Agreed re:structural issue. Galestar (talk) 22:38, 4 July 2019 (UTC)
  • Option C - What we have is an issue where an "anonymous DHS employee" provided Politico with documents they claimed classified "antifa" as a terrorist organization. DHS has refused to comment publicly, and there has been no further corroboration of the story. I don't doubt the Politico reporter was shown documents by someone in DHS, but whether those documents were legitimate or provided out-of-context is very unclear. Reliable sources can make mistakes or be fed misinformation, so without further corroboration, I don't think it's due weight to include this. — The Hand That Feeds You:Bite 14:33, 4 July 2019 (UTC)
  • Option C, or, failing that, A. Strong oppose to B and D; both are both completely unacceptable - they misrepresent the source by giving the impression that the DHS publicly made that designation, which numerous sources (including the Politico article itself) specifically say it did not. Even with proper wording, it would be WP:UNDUE - this is an WP:EXCEPTIONAL claim with very little coverage relative to what you'd expect if it was worth including, and at this point it's clear that the story went nowhere and doesn't really say anything meaningful about the topic; dredging up, essentially, a two-year-old article that failed to gain traction doesn't make sense. But the wording proposed in both B and D completely misrepresents the source in a way that makes them flatly unusable as written. --Aquillion (talk) 15:59, 4 July 2019 (UTC)
  • Option D or B - Option D, preferably without the last sentence, unless it can be sourced. Mcrt007 (talk) 17:55, 4 July 2019 (UTC)
  • Strongly oppose B as it states something as fact that cannot be verified and as has been pointed out above suggests that it was a public statement rather than something coming from anonymous sources. Strongly oppose D for the reasons given by DanielRigal and Aquillion and of course the last sentence isn't sourced. Strongly opposed A because it's wrong. The FBI and DHS did not report anything. Anonymous figures within those organisation told, not reported, Politico various things. Which leaves me Support C unless someone comes up with reliable sources other than Politico. If WP:UNDUE applies anywhere, it applies here. Note that I am not supporting terrorism. Doug Weller talk 19:55, 4 July 2019 (UTC)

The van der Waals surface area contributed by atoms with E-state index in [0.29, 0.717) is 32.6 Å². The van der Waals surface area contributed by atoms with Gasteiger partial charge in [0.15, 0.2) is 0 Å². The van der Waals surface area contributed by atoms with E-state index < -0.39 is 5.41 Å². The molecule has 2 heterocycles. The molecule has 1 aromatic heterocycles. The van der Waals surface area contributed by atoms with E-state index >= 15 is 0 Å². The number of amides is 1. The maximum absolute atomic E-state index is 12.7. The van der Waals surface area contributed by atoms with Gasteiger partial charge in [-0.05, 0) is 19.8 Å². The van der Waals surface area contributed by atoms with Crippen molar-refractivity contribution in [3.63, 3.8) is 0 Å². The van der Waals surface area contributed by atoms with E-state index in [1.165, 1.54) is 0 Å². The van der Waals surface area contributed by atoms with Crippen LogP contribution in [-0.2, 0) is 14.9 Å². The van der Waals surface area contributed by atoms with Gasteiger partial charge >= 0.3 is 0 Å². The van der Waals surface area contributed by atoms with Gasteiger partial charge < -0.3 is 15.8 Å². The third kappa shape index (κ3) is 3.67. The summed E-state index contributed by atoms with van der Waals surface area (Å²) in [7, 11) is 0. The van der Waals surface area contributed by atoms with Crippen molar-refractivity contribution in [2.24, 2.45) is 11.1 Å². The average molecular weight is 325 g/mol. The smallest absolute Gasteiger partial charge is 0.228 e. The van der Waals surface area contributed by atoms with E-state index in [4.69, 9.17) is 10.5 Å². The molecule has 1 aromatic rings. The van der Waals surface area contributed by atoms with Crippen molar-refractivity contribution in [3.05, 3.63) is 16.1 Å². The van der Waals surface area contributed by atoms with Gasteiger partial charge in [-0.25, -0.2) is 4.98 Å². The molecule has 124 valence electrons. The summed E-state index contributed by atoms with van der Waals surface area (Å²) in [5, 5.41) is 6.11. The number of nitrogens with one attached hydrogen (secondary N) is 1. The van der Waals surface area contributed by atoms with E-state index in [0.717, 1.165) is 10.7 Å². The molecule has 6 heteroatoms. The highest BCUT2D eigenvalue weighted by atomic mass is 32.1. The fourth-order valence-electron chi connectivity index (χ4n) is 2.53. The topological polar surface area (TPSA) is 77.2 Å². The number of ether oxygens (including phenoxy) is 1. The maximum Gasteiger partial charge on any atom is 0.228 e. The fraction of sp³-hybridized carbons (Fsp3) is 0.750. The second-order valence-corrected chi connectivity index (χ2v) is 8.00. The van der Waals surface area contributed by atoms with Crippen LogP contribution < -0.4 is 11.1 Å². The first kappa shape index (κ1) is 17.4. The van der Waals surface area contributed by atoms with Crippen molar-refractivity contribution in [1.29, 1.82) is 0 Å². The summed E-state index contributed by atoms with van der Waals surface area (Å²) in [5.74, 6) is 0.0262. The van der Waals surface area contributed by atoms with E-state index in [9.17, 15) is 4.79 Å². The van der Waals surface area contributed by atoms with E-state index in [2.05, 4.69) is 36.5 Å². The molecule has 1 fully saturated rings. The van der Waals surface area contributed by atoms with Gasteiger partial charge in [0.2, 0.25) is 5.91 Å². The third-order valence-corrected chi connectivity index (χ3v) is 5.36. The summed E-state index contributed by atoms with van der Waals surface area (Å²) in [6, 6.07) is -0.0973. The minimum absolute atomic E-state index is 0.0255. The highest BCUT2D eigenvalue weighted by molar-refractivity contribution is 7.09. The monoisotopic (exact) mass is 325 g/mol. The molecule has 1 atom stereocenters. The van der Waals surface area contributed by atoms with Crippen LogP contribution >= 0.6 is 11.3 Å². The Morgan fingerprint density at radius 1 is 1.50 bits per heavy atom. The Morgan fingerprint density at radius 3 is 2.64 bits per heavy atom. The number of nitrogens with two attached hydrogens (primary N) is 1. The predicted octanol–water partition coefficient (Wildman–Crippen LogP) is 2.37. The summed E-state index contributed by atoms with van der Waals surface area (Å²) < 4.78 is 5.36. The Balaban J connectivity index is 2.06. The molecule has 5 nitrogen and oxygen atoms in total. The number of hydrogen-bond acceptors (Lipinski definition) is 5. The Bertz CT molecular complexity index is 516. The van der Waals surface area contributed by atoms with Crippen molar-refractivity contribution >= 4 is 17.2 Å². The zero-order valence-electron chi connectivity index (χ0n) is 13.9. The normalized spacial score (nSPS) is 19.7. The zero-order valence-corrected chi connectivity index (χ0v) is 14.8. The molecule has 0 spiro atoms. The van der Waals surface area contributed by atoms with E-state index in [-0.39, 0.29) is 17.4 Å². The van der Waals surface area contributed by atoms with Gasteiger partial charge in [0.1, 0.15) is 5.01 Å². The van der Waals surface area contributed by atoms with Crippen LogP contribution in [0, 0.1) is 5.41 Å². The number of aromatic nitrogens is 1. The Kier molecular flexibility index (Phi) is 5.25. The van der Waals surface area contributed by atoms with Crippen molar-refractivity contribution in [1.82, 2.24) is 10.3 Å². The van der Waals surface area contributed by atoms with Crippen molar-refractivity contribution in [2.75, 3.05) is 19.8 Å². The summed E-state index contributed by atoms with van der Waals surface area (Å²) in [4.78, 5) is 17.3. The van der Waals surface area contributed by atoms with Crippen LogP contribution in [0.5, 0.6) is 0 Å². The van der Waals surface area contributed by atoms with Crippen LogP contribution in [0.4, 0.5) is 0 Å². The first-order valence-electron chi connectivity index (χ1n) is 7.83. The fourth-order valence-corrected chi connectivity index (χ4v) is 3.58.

• Option C per Doug Weller et al. Sources really don't back up the Politico story, and the whole things smells rotten to me. -- Scjessey (talk) 20:59, 4 July 2019 (UTC)
  • Option C as above. Just don't see the sourcing for such a label. O3000 (talk) 21:15, 4 July 2019 (UTC)
  • Option C per Doug Weller and others. We need context from reliable sources before passing this on, and we shouldn't be intentionally including confusing details just because we can find a flimsy source. Grayfell (talk) 22:29, 4 July 2019 (UTC)
  • Option C - A single anonymously-sourced claim reported in a single source doesn't appear to merit any weight here, particularly given the inflammatory context of the word "terrorist." NorthBySouthBaranof (talk) 22:45, 4 July 2019 (UTC)
  • Option C - per Doug Weller.--Jorm (talk) 23:21, 4 July 2019 (UTC)
  • Option C - From the news, it is clear that Antifa does have a tendency towards violence, and if the DHS equates "violence" with "terrorism", the source may even be telling the truth. The problem is that most people don't equate "violence" with "terrorism." To most people, "terrorism" denotes random attacks, with murderous intent, on disfavored groups of people, such as 9/11, truck bombings, the Mazatlan or Hasan Nidal shootings, etc. That's quite different from Antifa's preferred form of violence, which appears to be relatively low-level violence, such as thrown objects or nonfatal beatings, against individuals it doesn't like. It's not the same thing, and we shouldn't pretend it is.Adoring nanny (talk) 01:54, 5 July 2019 (UTC)
  • Terrorism is defined slightly differently by various major institutions in the US. The Department of State defines it (approximately) as "premeditated, politically motivated violence perpetrated against noncombatant targets by subnational groups or clandestine agents" (Title 22 Chapter 38 U.S. Code § 2656f). The Department of Defense defines it as "the unlawful use of violence or threat of violence to instill fear and coerce governments or societies. Terrorism is often motivated by religious, political, or other ideological beliefs and committed in the pursuit of goals that are usually political." More US definitions: here. Mcrt007 (talk) 04:12, 5 July 2019 (UTC)